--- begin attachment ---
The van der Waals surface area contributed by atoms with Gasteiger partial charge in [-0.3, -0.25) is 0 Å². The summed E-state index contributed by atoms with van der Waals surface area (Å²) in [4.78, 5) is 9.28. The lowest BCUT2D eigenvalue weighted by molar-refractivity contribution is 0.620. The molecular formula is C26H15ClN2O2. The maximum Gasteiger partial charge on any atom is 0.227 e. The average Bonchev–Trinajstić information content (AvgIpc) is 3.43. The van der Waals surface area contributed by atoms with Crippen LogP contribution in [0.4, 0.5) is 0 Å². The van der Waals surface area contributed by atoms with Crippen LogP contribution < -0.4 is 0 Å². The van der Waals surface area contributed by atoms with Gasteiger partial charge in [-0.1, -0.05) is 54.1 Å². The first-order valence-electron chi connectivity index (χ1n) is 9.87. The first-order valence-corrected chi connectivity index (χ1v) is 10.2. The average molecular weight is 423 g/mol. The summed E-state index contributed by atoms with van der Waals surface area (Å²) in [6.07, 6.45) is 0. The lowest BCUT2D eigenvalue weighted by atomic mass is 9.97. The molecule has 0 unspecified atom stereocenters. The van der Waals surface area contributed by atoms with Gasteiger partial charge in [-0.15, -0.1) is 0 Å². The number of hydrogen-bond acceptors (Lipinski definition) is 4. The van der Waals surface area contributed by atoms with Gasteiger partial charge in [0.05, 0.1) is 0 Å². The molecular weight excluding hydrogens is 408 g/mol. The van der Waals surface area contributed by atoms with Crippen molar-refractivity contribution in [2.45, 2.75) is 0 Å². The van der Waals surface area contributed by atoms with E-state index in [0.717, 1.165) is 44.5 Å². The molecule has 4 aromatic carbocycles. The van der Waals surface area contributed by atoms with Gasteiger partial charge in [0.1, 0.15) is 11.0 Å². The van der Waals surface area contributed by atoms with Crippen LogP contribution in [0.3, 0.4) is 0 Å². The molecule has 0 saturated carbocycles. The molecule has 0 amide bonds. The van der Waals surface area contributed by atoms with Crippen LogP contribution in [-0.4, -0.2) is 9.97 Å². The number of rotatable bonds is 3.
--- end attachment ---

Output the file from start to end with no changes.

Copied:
The van der Waals surface area contributed by atoms with Gasteiger partial charge in [-0.3, -0.25) is 0 Å². The summed E-state index contributed by atoms with van der Waals surface area (Å²) in [4.78, 5) is 9.28. The lowest BCUT2D eigenvalue weighted by molar-refractivity contribution is 0.620. The molecular formula is C26H15ClN2O2. The maximum Gasteiger partial charge on any atom is 0.227 e. The average Bonchev–Trinajstić information content (AvgIpc) is 3.43. The van der Waals surface area contributed by atoms with Crippen LogP contribution in [0.4, 0.5) is 0 Å². The van der Waals surface area contributed by atoms with Crippen LogP contribution < -0.4 is 0 Å². The van der Waals surface area contributed by atoms with Gasteiger partial charge in [-0.1, -0.05) is 54.1 Å². The first-order valence-electron chi connectivity index (χ1n) is 9.87. The first-order valence-corrected chi connectivity index (χ1v) is 10.2. The average molecular weight is 423 g/mol. The summed E-state index contributed by atoms with van der Waals surface area (Å²) in [6.07, 6.45) is 0. The lowest BCUT2D eigenvalue weighted by atomic mass is 9.97. The molecule has 0 unspecified atom stereocenters. The van der Waals surface area contributed by atoms with Gasteiger partial charge in [-0.15, -0.1) is 0 Å². The number of hydrogen-bond acceptors (Lipinski definition) is 4. The van der Waals surface area contributed by atoms with Gasteiger partial charge in [0.05, 0.1) is 0 Å². The molecular weight excluding hydrogens is 408 g/mol. The van der Waals surface area contributed by atoms with Crippen molar-refractivity contribution in [2.45, 2.75) is 0 Å². The van der Waals surface area contributed by atoms with E-state index in [0.717, 1.165) is 44.5 Å². The molecule has 4 aromatic carbocycles. The van der Waals surface area contributed by atoms with Gasteiger partial charge in [0.1, 0.15) is 11.0 Å². The van der Waals surface area contributed by atoms with Crippen LogP contribution in [0.3, 0.4) is 0 Å². The molecule has 0 saturated carbocycles. The molecule has 0 amide bonds. The van der Waals surface area contributed by atoms with Crippen LogP contribution in [-0.4, -0.2) is 9.97 Å². The number of rotatable bonds is 3.